For quite some time now Apple, Inc. (AAPL) has been behaving as if it was a market index on its own. The phenomenal performance of AAPL accounts for a fairly large portion of the market's overall gains, so much so that portfolio managers not holding Apple are experiencing difficulties in meeting their investment goals, forcing analysts to start looking at the S&P 500 Index from a different angle.
Year-to-date, Apple has appreciated almost 50%, 49.14% to be exact, while the S&P 500 managed just 12.26% and Dow Jones only 7.28%. See the chart below:
Source: Google Finance
Apple started surging ahead after 2000, gaining 30% annually till January 2008. The sub-prime mortgage crisis saw AAPL falling by more than 50% - from $200 to $90. However, it rebounded with greater vengeance in the last five years, to $604 right now, showing an annual gain of an astounding 114.22%.
The current market cap of AAPL stands at $567.28 billion, which is way ahead of the $418.30 billion of Exxon Mobil (XOM), which was the largest company in terms of market capitalization till Jan 25, 2012 (if you ignore PetroChina (PTR), with a market capitalization of nearly two trillion dollars). AAPL is currently valued at $109.05 billion more than Microsoft (MSFT) ($237.43 billion) and Google (GOOG) ($220.8 billion) combined. In the case of NASDAQ, which comprises of a large number of tech companies, the market-value weight of Apple is even higher, more than Intel, Google and Amazon taken together.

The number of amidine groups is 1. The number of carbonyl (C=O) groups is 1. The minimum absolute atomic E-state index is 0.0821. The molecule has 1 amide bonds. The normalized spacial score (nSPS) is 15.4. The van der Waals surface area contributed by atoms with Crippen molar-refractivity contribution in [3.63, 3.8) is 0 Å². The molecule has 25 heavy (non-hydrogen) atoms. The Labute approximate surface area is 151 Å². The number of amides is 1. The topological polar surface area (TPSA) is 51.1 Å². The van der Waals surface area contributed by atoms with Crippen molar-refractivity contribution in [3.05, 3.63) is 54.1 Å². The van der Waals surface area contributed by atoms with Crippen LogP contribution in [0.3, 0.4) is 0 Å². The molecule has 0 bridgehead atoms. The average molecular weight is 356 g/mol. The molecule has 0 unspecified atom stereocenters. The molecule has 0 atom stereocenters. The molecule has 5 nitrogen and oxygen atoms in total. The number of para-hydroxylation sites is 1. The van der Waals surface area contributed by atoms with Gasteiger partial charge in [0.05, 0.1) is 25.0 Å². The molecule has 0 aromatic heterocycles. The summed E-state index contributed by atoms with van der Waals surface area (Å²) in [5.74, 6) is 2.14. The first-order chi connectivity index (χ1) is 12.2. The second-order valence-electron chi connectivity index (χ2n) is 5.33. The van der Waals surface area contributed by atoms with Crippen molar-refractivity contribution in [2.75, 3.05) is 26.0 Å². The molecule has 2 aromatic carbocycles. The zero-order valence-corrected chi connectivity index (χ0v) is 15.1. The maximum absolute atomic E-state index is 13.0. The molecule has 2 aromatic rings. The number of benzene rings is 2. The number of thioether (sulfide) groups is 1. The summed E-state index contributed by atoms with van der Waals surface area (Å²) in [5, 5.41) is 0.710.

However, valuation of AAPL is not the subject matter of today's discussion. It is more about its impact on the S&P 500 Index.
S&P 500 does not treat all its constituents equally. If that was the case, Apple would be just another stock and account for just as much as any other stock, which is 0.2% (1/500). The Index however is market-value weighted, meaning thereby that companies with higher market capitalization have a greater impact on the movement of the index than smaller-cap companies.
Apple's weight in S&P 500 was 1.3% in June 2008. If AAPL stock was to rise by 10%, it would cause the Index to rise by 0.13% (10%*1.3% = 0.13%). However, since June 2008, the share price of AAPL has risen by 255% (from $170.09 on June 27, 2008 to $604 at close of October 26, 2012). This means that it has caused the Index to rise by 3.31% (255%*1.3%). When it was at its 52-week high of $705.07, market-value weight of AAPL stood at 4.51%.
The extraordinary surge in the price of Apple has thus resulted in disproportionate skewing of the Index. The performance of the Index can no longer be said to be representative of the performance of the overall market. It is worth mentioning here that the S&P 500 Index was "designed to be a leading indicator of U.S. equities and is meant to reflect the risk/return characteristics of the large cap universe".
What analysts are now asking is whether the S&P 500 still reflects the risk/return characteristics of large US companies.
Investors who think that they have not done well if they did not beat the S&P 500 Index may want to do some rethinking as they can no longer assume that it reflects the average performance of all the components of the Index.
Lest it appears too confusing, the AAPL line is at the top in blue
Source: Google Finance
YTD increase in price in %
Market cap of AAPL is 34.09% of the total market cap of these five biggies of S&P 500 and the average YTD appreciation is 17.42%. What comes next is evident. If AAPL is taken out from this example, the average YTD of the other four drops down to almost half, 9.49% to be exact. This is the figure that is more reflective of the performance of the broader market.